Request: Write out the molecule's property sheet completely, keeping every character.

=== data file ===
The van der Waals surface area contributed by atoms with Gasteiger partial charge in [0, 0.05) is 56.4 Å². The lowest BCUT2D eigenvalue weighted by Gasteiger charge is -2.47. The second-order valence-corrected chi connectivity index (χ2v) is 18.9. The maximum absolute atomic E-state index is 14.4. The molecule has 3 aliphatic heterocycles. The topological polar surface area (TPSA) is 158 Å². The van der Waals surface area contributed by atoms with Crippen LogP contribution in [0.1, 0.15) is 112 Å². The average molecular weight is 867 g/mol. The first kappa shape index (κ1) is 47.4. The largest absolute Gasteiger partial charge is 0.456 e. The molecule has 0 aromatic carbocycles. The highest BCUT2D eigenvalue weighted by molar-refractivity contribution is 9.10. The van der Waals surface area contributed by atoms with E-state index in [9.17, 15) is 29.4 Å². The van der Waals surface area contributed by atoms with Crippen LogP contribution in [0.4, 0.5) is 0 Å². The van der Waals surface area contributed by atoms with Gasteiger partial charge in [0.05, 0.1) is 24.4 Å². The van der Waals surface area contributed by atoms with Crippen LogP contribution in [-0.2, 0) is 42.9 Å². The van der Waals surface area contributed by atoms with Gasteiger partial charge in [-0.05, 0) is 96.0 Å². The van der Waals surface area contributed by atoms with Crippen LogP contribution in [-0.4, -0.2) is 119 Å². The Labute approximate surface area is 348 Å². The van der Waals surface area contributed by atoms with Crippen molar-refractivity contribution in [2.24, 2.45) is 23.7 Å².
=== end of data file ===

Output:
The van der Waals surface area contributed by atoms with Gasteiger partial charge in [0, 0.05) is 56.4 Å². The lowest BCUT2D eigenvalue weighted by Gasteiger charge is -2.47. The second-order valence-corrected chi connectivity index (χ2v) is 18.9. The maximum absolute atomic E-state index is 14.4. The molecule has 3 aliphatic heterocycles. The topological polar surface area (TPSA) is 158 Å². The van der Waals surface area contributed by atoms with Crippen LogP contribution in [0.1, 0.15) is 112 Å². The average molecular weight is 867 g/mol. The first kappa shape index (κ1) is 47.4. The largest absolute Gasteiger partial charge is 0.456 e. The molecule has 0 aromatic carbocycles. The highest BCUT2D eigenvalue weighted by molar-refractivity contribution is 9.10. The van der Waals surface area contributed by atoms with E-state index in [9.17, 15) is 29.4 Å². The van der Waals surface area contributed by atoms with Crippen LogP contribution in [0.4, 0.5) is 0 Å². The van der Waals surface area contributed by atoms with Gasteiger partial charge in [0.05, 0.1) is 24.4 Å². The van der Waals surface area contributed by atoms with Crippen LogP contribution in [-0.2, 0) is 42.9 Å². The van der Waals surface area contributed by atoms with Gasteiger partial charge in [-0.05, 0) is 96.0 Å². The van der Waals surface area contributed by atoms with Crippen LogP contribution in [-0.4, -0.2) is 119 Å². The Labute approximate surface area is 348 Å². The van der Waals surface area contributed by atoms with Crippen molar-refractivity contribution in [2.24, 2.45) is 23.7 Å².